Tag Archives: Rolling Stones

Darlene Love, Judith Hill, Merry Clayton, Lisa Fischer, Táta Vega, Jo Lawry, Stevvi Alexander, Lou Adler, Patti Austin, Sheryl Crow, Mick Jagger, Bruce Springsteen, Sting, Stevie Wonder, Rolling Stones, 

20 Feet From Stardom: just outside the spotlight of the world’s most successful singers stand some of the most ludicrously talented, yet under-appreciated musicians on the planet – this doc is an ode to them. The narrative flips between a whistle-stop history of backing singers in popular music; and the current plight of some all-time greats, who are struggling to find work these days. The best thing about this is hearing phenomenal voices belting out stunning arrangements and goin’ all diva on your ear holes – the vocal talent involved is unbelievable. Where the doc falls down however is that after a strong setup, it wallows a little too long in the pity party and sob stories of a few singers that tried to make it on their own but haven’t quite arrived – taking the simplistic stance that talent alone should obviously guarantee success. The film would have worked better as a celebration of the talent of those involved, and how they’ve become immortalised in music history; it’s not all bad however as there’s a fantastic 40-50 minute TV show in here. Despite being an Oscar winner, this is nowhere near the heights of other musical docs like Searching for SugarmanAnvil: Story of Anvil, or even Benda Bilili.

Score: 4/10


Rushmore: follows the ‘love triangle’ between a teacher, pupil and local businessman. While this put Anderson and Schwartzman on the map –  and re-ignited Murray’s career – they’re three guys that haven’t really drifted far from their comfort zone since: still, this is probably the best example of all three on form. The main problem I have with Anderson’s films is that they make weird things like stalking someone or a middle-aged man befriending a teenager seem normal, even cool. Like the rest of his films Rushmore is laden with mixed messages about father figures, retro music, humor, and quirky scenes / shots / dialogue (it’s impossible to describe any of his films without using ‘leftfield’, ‘offbeat’, ‘quirky’ et al). More so than his other features, Rushmore has been embraced by the indie crowd and pop culture – and enjoys a hardcore cult following. Personally, I think it’s good but not great. Pretty much the Napoleon Dynamite of the 90’s; you’ll either love, loathe or just not plain old not get it – I’m still in the later camp after several viewings. If you’re wanting to see any Anderson, Schwartzman or (modern) Murray film, best stick with this.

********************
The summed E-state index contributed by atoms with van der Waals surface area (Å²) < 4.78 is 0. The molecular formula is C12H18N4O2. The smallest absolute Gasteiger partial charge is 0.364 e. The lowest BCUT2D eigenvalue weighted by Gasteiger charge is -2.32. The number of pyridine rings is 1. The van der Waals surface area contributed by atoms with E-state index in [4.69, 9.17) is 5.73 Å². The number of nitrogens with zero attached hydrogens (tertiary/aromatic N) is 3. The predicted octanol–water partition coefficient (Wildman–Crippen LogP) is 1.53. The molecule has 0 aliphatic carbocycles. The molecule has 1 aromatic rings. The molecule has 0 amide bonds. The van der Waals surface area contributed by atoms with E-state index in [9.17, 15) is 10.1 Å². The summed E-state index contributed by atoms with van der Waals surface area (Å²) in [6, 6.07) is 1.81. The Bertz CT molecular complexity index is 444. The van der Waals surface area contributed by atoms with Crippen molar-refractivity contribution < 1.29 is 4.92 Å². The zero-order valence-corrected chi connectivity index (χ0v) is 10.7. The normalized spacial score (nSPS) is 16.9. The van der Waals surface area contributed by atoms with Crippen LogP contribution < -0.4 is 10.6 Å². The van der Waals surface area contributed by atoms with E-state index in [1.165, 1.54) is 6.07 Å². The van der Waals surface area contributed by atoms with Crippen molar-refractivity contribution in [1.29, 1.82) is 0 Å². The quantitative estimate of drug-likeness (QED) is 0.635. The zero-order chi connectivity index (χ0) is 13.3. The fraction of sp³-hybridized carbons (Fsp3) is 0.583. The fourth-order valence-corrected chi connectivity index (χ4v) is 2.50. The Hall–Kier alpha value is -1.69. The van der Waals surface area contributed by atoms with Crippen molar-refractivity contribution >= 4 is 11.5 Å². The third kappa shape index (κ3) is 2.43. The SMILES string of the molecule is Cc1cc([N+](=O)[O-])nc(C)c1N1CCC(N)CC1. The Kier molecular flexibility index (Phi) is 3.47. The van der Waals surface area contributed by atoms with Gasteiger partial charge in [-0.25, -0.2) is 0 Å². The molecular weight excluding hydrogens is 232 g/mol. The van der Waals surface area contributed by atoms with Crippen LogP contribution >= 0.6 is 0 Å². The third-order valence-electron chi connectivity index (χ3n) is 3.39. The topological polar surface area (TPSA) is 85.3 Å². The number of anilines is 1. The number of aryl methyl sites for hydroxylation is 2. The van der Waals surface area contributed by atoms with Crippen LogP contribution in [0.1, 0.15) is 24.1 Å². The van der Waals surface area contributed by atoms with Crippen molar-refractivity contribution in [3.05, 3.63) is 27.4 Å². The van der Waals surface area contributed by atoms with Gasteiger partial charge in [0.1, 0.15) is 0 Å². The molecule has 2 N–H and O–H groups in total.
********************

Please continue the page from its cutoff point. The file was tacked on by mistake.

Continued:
Score: 7/10